The third goal at Wembley has been avenged: Helmut Haller stole the World Cup ball that wasn’t in the goal in 1966 after the final whistle – and sold it back to the English for a lot of money years later.
Recently, a 16-year-old robbed a liquor shop and forced the handover of high-proof drinks under the threat of force of arms – but the punishment was mild, the judge found extenuating circumstances due to a difficult childhood.
I know what he means.
Because a childhood can’t be more difficult than mine. I was eight at the first World Cup I saw, that was in 1958, and we were shamelessly cheated in the semi-final against the Swedes. But above all, in 1966 there was also that traumatic key experience that a growing 16-year-old normally can’t cope with without becoming delinquent – that unbearable moment on the unspeakable 30 July 1966 when Rudi Michel shook the sentence into his ARD microphone that no German ever forgets: “No goal! No goal! Or is it? And now, what does the referee decide?” Gottfried Dienst, the Swiss whistle, decided: goal.
The German Football Association is opening the exhibition “50 Years of the Wembley Goal” this weekend and will hopefully unveil a memorial so that such an injustice never happens again. But in any case, the English have already received the right damper: The auction house “Sotheby’s” recently wanted to auction the jersey in which Geoff Hurst shot us Germans with three goals in the then World Cup final – but nobody buys it.
A shelf warmer.
Actually, any halfway sophisticated English souvernir hunter would have to sell house and home for a piece of 1966 World Cup breath, but Hurst’s hero shirt, estimated at 600,000, did not even attract the minimum bid. The red piece of fabric with the “10” is shunned as if it had blood on it. Yet it is only Hurst’s sweat and the tears of Hans Tilkowski, Willi Schulz, Siggi Held or Uwe Seeler that will open the DFB exhibition in Dortmund on Sunday. When they hear about Hurst’s shirt flop, the German players will be winking up at Helmut Haller – and our unforgotten rascal from Augsburg will be slapping his thighs with his rascal grin and warbling the old popular song “Souvenirs, Souvenirs” by Bill Ramsey.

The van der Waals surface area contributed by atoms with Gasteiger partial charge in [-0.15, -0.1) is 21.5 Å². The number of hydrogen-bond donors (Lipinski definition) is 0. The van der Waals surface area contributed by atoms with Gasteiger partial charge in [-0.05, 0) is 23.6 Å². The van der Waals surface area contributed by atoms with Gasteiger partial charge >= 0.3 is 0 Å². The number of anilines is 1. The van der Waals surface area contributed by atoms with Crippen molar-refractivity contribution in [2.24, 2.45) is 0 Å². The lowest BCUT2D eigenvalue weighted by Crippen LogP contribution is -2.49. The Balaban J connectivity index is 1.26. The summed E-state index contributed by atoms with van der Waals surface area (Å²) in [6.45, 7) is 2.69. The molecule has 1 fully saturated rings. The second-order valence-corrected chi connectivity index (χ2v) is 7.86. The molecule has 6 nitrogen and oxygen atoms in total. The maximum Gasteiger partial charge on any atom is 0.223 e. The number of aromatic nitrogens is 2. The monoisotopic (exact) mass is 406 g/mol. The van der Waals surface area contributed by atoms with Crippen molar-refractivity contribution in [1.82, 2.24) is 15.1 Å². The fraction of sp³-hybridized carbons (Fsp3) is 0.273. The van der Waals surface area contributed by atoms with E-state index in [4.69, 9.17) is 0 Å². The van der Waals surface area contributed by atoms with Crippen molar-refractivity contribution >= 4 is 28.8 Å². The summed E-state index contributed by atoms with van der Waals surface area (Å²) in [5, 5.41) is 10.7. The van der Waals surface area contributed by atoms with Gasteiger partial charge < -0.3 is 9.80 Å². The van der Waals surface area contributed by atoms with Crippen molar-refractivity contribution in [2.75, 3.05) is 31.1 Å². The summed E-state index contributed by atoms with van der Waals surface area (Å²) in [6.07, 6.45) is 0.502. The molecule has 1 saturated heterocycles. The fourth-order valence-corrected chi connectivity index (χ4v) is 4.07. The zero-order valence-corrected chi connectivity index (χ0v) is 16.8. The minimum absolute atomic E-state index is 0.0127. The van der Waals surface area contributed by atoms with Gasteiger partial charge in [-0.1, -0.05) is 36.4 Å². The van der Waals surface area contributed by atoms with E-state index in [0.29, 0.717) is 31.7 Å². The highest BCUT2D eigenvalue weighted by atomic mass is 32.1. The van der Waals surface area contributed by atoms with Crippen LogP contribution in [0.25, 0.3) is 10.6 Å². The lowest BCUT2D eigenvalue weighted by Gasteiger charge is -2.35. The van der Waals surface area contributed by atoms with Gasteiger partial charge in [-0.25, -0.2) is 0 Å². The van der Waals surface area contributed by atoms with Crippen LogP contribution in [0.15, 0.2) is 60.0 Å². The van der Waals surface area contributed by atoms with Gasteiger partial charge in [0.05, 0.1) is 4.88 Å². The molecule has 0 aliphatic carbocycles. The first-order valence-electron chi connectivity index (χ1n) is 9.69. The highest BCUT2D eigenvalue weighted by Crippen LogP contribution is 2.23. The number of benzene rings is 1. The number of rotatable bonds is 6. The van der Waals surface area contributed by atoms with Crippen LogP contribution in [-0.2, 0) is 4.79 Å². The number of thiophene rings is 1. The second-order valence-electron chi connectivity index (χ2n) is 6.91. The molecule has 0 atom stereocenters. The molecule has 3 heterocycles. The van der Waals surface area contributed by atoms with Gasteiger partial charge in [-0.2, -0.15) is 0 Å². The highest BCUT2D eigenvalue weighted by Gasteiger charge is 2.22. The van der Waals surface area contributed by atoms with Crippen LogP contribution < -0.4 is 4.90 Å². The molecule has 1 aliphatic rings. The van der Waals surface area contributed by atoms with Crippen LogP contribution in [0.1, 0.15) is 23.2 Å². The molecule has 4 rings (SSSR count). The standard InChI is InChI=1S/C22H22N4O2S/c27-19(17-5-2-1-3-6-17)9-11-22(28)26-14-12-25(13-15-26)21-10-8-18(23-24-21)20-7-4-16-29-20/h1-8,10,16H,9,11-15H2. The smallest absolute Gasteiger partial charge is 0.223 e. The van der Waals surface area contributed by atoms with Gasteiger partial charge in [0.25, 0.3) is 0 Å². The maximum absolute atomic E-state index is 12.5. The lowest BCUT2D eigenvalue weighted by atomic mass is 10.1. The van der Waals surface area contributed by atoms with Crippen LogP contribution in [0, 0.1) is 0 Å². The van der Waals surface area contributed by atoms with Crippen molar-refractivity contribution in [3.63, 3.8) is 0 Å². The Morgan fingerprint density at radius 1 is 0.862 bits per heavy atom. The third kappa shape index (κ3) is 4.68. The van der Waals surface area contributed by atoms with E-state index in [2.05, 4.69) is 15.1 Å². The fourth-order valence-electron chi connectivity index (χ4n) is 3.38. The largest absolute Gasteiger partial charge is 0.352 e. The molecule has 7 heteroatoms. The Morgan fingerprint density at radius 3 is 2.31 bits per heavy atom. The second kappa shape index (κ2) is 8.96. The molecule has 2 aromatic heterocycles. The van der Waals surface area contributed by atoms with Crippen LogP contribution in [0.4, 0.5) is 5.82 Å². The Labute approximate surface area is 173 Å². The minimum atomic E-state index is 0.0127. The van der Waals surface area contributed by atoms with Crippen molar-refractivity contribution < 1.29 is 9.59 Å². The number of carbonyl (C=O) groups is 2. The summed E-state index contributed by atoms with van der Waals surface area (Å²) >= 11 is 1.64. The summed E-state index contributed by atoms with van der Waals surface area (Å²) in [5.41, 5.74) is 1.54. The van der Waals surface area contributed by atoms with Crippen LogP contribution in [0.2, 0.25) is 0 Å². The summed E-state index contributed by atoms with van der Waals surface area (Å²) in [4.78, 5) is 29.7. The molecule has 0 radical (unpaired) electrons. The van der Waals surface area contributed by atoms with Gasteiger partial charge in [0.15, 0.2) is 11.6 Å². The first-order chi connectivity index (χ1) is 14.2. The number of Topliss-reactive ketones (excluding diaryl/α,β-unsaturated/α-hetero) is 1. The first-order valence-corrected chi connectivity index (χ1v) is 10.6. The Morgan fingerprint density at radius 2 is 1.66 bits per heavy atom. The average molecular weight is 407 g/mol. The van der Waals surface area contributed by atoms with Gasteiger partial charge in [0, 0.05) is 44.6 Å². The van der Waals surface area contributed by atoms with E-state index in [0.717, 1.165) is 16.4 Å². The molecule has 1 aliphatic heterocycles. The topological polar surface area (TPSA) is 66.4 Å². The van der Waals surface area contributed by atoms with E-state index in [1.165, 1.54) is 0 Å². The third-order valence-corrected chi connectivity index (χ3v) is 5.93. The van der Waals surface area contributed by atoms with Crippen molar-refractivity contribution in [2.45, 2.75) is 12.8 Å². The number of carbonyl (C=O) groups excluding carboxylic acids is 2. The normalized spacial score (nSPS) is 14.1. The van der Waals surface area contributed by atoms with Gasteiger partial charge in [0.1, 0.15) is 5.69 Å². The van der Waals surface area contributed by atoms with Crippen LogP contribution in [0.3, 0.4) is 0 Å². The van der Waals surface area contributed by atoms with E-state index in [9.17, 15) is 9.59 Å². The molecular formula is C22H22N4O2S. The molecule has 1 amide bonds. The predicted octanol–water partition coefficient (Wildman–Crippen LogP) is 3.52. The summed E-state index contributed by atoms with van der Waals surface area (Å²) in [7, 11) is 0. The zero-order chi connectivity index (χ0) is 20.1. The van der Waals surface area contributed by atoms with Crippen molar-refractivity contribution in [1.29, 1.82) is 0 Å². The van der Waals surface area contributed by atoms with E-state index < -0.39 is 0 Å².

For Haller, who crowned the legendary midfield trio Haller-Beckenbauer-Overath at that World Cup, stole the ball after the final whistle.
The brazen theft is documented by pictures: Haller is seen curtsying to the Queen in the box with the ball tucked under his arm. Or later at the closing banquet, when he has the Three Kings of the World Cup sign their autographs on it: Pele, Eusebio and Bobby Charlton. Helmut Haller was a master of investment. He felt that what he had snatched up was the most famous ball in football history – the ball that wasn’t in it.
That brings us back to that bloody, bloody 101st minute. Geoff Hurst shoots, the ball hits the crossbar – and down. Off the line? On the line? Behind the line? Referee Gottfried Dienst, a postal worker from Basel, doesn’t know. His linesman Tofik Bachramov, a mustachioed man from Baku on the Caspian Sea, doesn’t know either, but suddenly yells at Dienst: “Is gol, gol, gol!” 3:2. The goal of the century has been scored, but only one person in the world has really seen it: Heinrich Lübke, our head of state. It’s still just after the war, and in a dissolute mix of German humility, political correctness, and incipient dullness, the German president claims: “The ball was in.”
Even Geoff Hurst is far less sure later (“Goal? Probably not”), and his 4:2 is irregular in any case, because on this last counterattack he has to sprint past English fans who are already celebrating on the pitch. Helmut Haller takes advantage of this chaos to steal the ball with the presence of mind. At home in Augsburg, he gives it to his son Jürgen for his fifth birthday, and he practices so diligently with the round thing in the garden that he later becomes a Bundesliga player. Sometimes Papa Haller also lends out the ball, for example at parties, exhibitions, and company anniversaries. Until, thirty years later, the English scratch their heads: “Where is our World Cup ball anyway?”
“I don’t have it,” Hurst swears. A triple final goalscorer, Sir Geoffrey, knighted by the Queen, suddenly believes himself to be the rightful owner of the ball, and the English revolving press goes to war, launching the great homecoming campaign as part of an emotionally stirred-up campaign. Finally, in April 1996, the time has come. Haller’s son flies to London with the object of desire, and the ball is kissed by Hurst in a flurry of camera flashes after landing. It then lands in a display case at “Waterloo Station”, and well greased it now crowns the National Football Museum in Lancashire.
Did Haller have a heart for Hurst? More credible sounds the thesis that a patriotic English group of investors had paid a ransom of 240,000 marks to the smart Augsburg, whereupon the tabloid “Sun” immediately foamed at the mouth: “That greedy Kraut.” Either way: Helmut Haller was better served with the World Cup ball than Hurst with his jersey. As the inventors of fair play, the English are apparently so fussy that they won’t even give this dodgy shirt a pinch.
For Sir Geoffrey, it’s all rather embarrassing. And “Sotheby’s” looks enviously to Munich, because unlike in London, there were buyers there without any problems the other day when Adolf Hitler’s socks, Eva Braun’s burgundy summer dress, and Hermann Göring’s silk pants were auctioned off.